Fibromyalgia is a disorder characterized by widespread musculoskeletal pain accompanied by fatigue, sleep, memory and mood issues.
Doctors don’t really know what fibromyalgia is or what causes it, but researchers believe that the condition affects the way that the brain processes pain, causing it to be amplified and spread throughout the body. It seems to be more prevalent in women than in men.
The condition may develop suddenly after severe psychological stress or physical trauma such as infection or surgery. However, it may also develop gradually with no known triggers. Often people who suffer from fibromyalgia also have irritable bowel syndrome, tension headaches, anxiety, temporomandibular joint (TMJ), and depression.
Fibromyalgia causes what’s now referred to as “regions of pain.” The pain in these regions feels like a consistent dull ache. Your healthcare professional will consider a diagnosis of fibromyalgia if you’ve experienced musculoskeletal pain in 4 out of the 5 regions of pain outlined in the 2016 revisions to the fibromyalgia diagnostic criteria.
This process of diagnosis focuses on the areas of musculoskeletal pain and severity of pain as opposed to an emphasis on pain duration, which was previously the focal criteria for a fibromyalgia diagnosis.
Other symptoms of fibromyalgia include:
- trouble sleeping
- sleeping for long periods of time without feeling rested (nonrestorative sleep)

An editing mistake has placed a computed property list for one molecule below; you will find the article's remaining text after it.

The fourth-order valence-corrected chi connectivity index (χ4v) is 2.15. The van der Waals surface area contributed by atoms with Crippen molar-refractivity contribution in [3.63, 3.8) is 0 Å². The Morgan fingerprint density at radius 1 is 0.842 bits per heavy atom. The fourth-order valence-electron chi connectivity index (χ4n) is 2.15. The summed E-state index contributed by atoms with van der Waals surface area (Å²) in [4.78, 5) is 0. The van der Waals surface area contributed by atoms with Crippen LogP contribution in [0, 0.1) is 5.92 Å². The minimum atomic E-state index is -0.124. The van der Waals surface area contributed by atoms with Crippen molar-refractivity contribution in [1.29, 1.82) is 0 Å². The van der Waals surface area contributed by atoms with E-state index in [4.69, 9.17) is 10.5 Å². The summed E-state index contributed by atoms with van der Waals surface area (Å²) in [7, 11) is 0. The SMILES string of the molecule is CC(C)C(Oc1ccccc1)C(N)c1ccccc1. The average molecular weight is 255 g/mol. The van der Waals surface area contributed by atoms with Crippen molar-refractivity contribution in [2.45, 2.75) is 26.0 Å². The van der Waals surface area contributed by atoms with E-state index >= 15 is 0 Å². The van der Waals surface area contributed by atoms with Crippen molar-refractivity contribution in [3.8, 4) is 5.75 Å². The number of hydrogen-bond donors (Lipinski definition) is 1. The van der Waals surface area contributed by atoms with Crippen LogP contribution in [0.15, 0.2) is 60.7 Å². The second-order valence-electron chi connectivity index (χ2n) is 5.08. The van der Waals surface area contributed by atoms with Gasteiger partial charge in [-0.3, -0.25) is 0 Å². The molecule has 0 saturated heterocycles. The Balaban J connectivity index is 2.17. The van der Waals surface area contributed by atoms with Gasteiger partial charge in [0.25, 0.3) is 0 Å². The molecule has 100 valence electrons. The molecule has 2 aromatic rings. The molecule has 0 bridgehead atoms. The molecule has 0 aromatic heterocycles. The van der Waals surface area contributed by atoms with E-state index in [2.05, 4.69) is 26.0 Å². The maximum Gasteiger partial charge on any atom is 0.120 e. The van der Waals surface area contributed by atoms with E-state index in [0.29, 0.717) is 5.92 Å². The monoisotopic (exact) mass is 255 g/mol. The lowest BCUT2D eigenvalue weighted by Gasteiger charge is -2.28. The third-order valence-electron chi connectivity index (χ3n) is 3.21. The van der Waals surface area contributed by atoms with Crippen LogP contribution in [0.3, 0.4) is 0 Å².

- trouble focusing or paying attention
- pain or a dull ache in the lower belly
- dry eyes
- bladder problems, like interstitial cystitis
- mental fog: memory lapses, difficulty concentrating, trouble staying alert
- In people with fibromyalgia, the brain and nerves may misinterpret or overreact to normal pain signals. This may be due to a chemical imbalance in the brain or abnormality in the dorsal root ganglion.
Fibromyalgia can also affect your emotions and energy level.
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How to cope with Fibromyalgia. Here you have some ideas from our patients:
- Getting plenty of sleep – working from home during the pandemic has been a game-changer 🙂 – track it on a health app.
- Yoga, best to practise almost every day. Its lessons about how to meet challenge with grace help hugely – as do the endorphins and the half hour of deep relaxation after every class.
- Walking: 7,500 steps a day, as recommended to age group.
- Mindful breathing and meditation (read more about controlled breathing)
- The understanding and support of people around. Good to have support group.
- An anti-inflammatory diet. Read more about AIP diet on our blog.
- Chiropractic care can help with joint pains, back pain, neck and shoulder pain.